The Sunday Age
22 November 2015
When the summer gets hot, Elinor Summers can't sleep. For her, that means a lot more than feeling groggy tomorrow.
The 25-year-old university student rents her home, and she suffers from narcolepsy. You wouldn't think her housing situation would affect her condition, but it does.
Because she rents, Ms Summers has little control over how her home handles the heat.
It's drafty. There's a hole in the roof. She says it's got poor insulation. It's hot in the heat and icy in the cold.
Her body can't tell on its own when it should be awake or not, so a hot, sweaty night means a lot more than just tossing and turning.
"A narcolept is already sitting on two days' sleep deprivation, so every hour you lose makes that exponentially worse," she says.
Ms Summers is in a bad situation that is common among renters. She is stuck with the house she has rented. Even if she could afford to, she can't do what's necessary to fix it.
She is also, like many tenants, on a low income. Reliant on Austudy, she feels tied to the home she is in because, as she says: "Moving is expensive".
"Tenants are basically at the whim of the landlord," Tenants Union of Victoria policy officer Yaelle Caspi said. "If the landlord doesn't want to invest in increasing the energy efficiency of a property then the tenant finds themselves stuck. This is particularly a problem for low-income tenants, and tenants with disabilities or the elderly."
Kildonan UnitingCare conducts audits on behalf of AGL of those participating in the energy retailer's hardship program.
In its most recent audit, for the first six months of the year, it found 47 per cent of those in hardship were tenants – either in public housing or in the private market – despite only 28 per cent of Victorians being renters.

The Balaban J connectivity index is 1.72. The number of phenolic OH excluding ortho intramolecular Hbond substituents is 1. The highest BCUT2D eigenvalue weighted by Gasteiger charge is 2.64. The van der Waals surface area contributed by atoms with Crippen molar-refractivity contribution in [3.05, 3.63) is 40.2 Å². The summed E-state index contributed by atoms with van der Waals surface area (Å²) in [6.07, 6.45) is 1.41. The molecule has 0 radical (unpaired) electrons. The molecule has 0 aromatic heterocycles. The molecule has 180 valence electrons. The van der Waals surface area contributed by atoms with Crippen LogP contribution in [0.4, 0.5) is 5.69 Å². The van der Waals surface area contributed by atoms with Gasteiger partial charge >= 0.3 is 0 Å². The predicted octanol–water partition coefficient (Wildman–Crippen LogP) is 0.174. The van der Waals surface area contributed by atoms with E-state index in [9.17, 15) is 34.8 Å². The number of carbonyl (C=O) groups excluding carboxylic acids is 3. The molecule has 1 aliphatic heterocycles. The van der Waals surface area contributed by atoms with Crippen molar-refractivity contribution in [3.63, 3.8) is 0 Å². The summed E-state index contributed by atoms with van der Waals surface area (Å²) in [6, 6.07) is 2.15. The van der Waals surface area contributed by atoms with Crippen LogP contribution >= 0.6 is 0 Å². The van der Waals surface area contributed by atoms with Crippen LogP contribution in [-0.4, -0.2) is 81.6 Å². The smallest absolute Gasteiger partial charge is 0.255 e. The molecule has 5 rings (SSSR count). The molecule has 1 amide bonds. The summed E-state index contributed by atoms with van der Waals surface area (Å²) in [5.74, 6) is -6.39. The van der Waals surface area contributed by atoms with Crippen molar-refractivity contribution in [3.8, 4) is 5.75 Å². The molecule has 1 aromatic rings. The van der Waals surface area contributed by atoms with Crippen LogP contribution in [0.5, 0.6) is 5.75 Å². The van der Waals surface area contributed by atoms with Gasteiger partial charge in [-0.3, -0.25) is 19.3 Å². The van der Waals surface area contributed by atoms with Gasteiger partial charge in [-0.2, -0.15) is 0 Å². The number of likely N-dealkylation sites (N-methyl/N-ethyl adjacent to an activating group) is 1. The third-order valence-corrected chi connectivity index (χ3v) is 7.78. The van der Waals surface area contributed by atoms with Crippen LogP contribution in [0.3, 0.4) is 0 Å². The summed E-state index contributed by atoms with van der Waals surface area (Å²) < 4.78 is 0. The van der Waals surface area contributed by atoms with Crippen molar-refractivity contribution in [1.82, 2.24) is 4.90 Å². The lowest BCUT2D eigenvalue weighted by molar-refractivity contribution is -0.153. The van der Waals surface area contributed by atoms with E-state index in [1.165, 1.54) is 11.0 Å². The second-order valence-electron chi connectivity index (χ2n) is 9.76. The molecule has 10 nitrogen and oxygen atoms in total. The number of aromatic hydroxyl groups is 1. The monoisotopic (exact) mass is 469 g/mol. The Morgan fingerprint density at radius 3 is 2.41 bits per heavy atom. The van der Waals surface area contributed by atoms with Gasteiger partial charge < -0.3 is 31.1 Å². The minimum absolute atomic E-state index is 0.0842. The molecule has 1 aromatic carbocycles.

And, as summer approaches, disconnections are on the rise. The Energy and Water Ombudsman of Victoria's latest affordability report shows disconnections of energy, gas and water were 36 per cent higher during the three months to the end of September, than they were in the previous quarter, breaking with a downward trend that had lasted more than a year.
The Victorian Residential Tenancies Act is currently being reviewed by the state government. Ms Caspi said there should be minimum standards for rental properties that address the health, safety and energy efficiency of the dwelling.
"There are currently no minimum standards in place for rental properties. Houses can be of a very low standard and still be rented out," she said. "The private rental market is so highly competitive that there is no incentive for landlords to make improvements to their properties."
A government spokesperson said the issue of minimum standards for rental properties "has been identified as an issue and it will be addressed as part of the government's review".
Environment Victoria chief executive Mark Wakeham said tenants suffered from a "split incentive" in the rental market, because the landlord controls the energy efficiency of the home, but the tenant pays the bills.
"You're buying into a house with large running costs, and they are not disclosed," he said. "Renters are probably less able to make changes to the thermal performance or the energy efficiency of their homes. A regulator response is really what's needed."